COSATU statement on the 2017 fourth quarter unemployment figures
13 February 2018
The Congress of South African Trade Unions has noted the latest quarterly labour force survey that show that the unemployment rate has dropped to 26.7% in the fourth quarter of 2017. This is not surprising when considering the fact that the fourth quarter numbers, include a lot of festive season temporary work. The real test on the direction of unemployment will be when the first quarter numbers of 2018 are released.
The South African government has so far shown no plan to resolve South Africa’s structural unemployment. Our jobs are disappearing as a result of changes in the structure of the economy and also because the available labour does not have skills or education to occupy existing posts.
Since the adoption of the NDP by the ANC led government in 2013, the country’s fifth administration continues to preside over economic contraction and job-losses. The Statistician General Risenga Maluleke has accordingly pointed out that these latest figures are 12 percentage points away from the 14% targeted by the NDP by 2020.The NDP is failing the people of South Africa and this staunch adherence to a failing vision document by the ANC government is misguided
High unemployment cannot be resolved through wishful thinking but needs deliberate planning and imaginative policy formulation by government. Traditionally, the SA economy was based on export of raw materials in the agricultural and mineral sector underpinned by cheap labour and slave wages and not on technology. The majority of the population was discouraged and prevented from occupying skilled jobs through the colour bar act. The results of discriminatory labour market policies have resulted in huge skills deficit and lack of competitiveness that is caused by lack of investment in education and skills and technology by SA companies. The legacy of discrimination has continued to exist with mainly black and coloured workers being restricted to manual labour with lack of training and education.
COSATU continues to argue that the advent of the NDP represented an end to the attempt of forging an alignment of the macroeconomic policies, in particular the monetary policy, with the industrial policy and job-creation as proposed in the New Growth Path. The NDP chapters on macroeconomic and labour market policies shows the ANC government’s stubborn adherence to failed conservative policies inherited from GEAR.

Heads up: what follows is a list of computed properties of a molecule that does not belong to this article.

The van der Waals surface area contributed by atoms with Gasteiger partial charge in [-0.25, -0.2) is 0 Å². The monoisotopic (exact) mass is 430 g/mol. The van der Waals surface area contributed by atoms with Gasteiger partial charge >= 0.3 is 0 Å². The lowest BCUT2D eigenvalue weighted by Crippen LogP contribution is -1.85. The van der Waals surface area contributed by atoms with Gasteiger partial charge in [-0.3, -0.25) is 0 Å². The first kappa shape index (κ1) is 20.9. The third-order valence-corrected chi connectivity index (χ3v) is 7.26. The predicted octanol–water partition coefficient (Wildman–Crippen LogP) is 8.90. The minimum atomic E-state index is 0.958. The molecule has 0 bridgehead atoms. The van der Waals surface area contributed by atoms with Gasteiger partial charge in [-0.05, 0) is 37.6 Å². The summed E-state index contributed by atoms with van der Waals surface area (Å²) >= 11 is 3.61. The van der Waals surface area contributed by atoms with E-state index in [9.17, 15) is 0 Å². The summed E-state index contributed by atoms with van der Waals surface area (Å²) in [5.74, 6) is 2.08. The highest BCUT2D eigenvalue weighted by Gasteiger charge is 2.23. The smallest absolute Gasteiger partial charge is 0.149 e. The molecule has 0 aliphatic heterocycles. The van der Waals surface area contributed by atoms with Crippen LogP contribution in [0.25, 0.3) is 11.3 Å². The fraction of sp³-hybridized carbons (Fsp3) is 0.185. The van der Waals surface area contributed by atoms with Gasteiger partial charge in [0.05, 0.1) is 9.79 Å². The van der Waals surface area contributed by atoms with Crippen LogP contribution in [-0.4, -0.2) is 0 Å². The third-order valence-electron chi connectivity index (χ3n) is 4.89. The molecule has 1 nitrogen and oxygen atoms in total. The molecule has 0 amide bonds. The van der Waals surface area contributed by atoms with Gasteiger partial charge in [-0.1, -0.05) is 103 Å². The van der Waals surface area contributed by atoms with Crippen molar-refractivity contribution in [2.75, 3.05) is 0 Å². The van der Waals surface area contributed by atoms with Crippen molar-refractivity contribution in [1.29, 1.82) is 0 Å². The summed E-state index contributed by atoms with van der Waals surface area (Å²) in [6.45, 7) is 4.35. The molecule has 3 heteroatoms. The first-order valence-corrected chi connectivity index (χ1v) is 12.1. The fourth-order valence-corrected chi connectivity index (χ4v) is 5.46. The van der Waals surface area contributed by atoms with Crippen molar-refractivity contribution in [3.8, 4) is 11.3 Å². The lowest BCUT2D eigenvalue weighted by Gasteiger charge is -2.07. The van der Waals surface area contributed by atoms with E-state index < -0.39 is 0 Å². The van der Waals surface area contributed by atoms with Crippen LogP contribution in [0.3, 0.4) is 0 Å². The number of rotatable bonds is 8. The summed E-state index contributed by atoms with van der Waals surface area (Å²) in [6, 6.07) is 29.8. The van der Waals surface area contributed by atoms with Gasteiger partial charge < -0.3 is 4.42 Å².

One of the major policy failures has been government’s tolerance of free movement of capital. This has also taken away government’s power to regulate export of capital and to limit imports. This gave space to SA companies to deprive SA of the much needed capital.
COSATU continues to argue that black Africans and coloureds require more intervention from the state to help them move out of poverty compared to white and Indians/Asians. This means that we must urgently revisit our employment equity laws and BEE laws to re-define and establish a hierarchy of historically disadvantaged persons and economically marginalised to ensure that the beneficiaries are firstly blacks and coloured and then others. Current policies have clearly benefited white women and Indians /Asians and have entrenched the apartheid colour bar rule in the workplace whereby firstly white women are given training and promotion opportunities followed by Indians.
Government needs to convene a Job Summit so that we can also discuss and develop responses to automation and mechanisation in the country. The technological advancement in robotics, automation and artificial intelligence will require a government led intervention to cushion the workers from its effects.
We also need to debate the changes in the South African Labour law that currently allows firms to dismiss workers because of adoption of technology; section 189’s definition of operational requirements includes adoption of technology. Already the law favours the replacement of labour with capital/machines.
We want this law to be changed in order for all retrenchments to be referred to CCMA for approval than merely notification and consultation. Currently employers are incentivised to use technology to get rid of labour with impunity and the CCMA has little role to play other than committing parties to consult. The tax laws must also be changed to ensure that those firm that use machines to replace labour are denied tax deductions.
The current law is very generous to firms or capital because for example re-skilling of workers is optional. Despite firms receiving tax credits for training they are not interested in re-skilling workers.
The current ongoing political gridlock is also not helping the situation and will only make the situation worse. The sooner it is resolved the better.